Maj. Gen. Augustin Bizimungu used to sit in the bar at the Mille Colline Hotel in Kigali, Rwanda, in the Spring of 1994, enjoying expensive drinks and the elaborate care of hotel manager Paul Rusesabagina, all while his troops engaged in the 100-day-long slaughter of as many as one million fellow countrymen.
Rusesabagina successfully wooed Bizimungu to save the 1,500 or so people hiding in his hotel, in a story made famous by the movie "Hotel Rwanda." What the movie didn't show was that Bizimungu was also busy at the time preparing lists of the country's ethnic Tutsis to be "exterminated," The Guardian reports.
For his part in being a lead coordinator in the genocide, and for failing to stop the rape and sexual abuse of women and girls, The International Criminal Tribunal for Rwanda sentenced him to 30 years in prison on Tuesday following a nine-year-long trial.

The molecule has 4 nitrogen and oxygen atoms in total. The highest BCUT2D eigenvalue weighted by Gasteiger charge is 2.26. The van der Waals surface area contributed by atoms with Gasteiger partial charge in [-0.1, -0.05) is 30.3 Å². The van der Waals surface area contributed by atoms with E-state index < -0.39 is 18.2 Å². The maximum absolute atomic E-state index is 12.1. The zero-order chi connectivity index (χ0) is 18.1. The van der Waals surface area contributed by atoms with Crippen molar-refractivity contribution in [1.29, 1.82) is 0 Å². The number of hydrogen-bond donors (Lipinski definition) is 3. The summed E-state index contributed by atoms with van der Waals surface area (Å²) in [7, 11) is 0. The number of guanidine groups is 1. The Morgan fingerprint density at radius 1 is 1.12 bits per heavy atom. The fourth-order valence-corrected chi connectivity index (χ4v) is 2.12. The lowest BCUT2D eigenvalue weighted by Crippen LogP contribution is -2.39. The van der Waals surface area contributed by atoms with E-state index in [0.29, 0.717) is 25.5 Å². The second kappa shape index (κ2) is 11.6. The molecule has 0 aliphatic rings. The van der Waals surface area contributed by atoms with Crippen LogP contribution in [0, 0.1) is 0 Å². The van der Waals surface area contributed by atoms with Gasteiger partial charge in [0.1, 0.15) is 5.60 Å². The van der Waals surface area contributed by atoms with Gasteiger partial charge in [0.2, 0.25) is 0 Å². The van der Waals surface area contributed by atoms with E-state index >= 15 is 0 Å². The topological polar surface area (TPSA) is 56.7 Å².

Along with Bizimungu, Augustin Ndindiliyimana, an ex-military police leader, and two other top officers were found guilty for genocidal crimes.
Presiding Judge Asoka de Silva said Bizimungu was responsible for the conduct of his subordinates, the Associated Press reports.
The indictment against Bizimungu says he gave an order "to exterminate the small cockroaches" on the first day of the genocide. The general is also said to have promised weapons for the slaughter and fuel to burn homes to Hutus willing to participate in the genocide of the Tutsis and their Hutu sympathizers, the BBC reports.
Bizimungu was captured in Angola in 2002. He had once topped a list of most-wanted genocide suspects and the U.S. had put a $5 million bounty on his head, The Guardian reports.
A BBC reporter said that Biziminugu had no visible reaction when the verdict was read.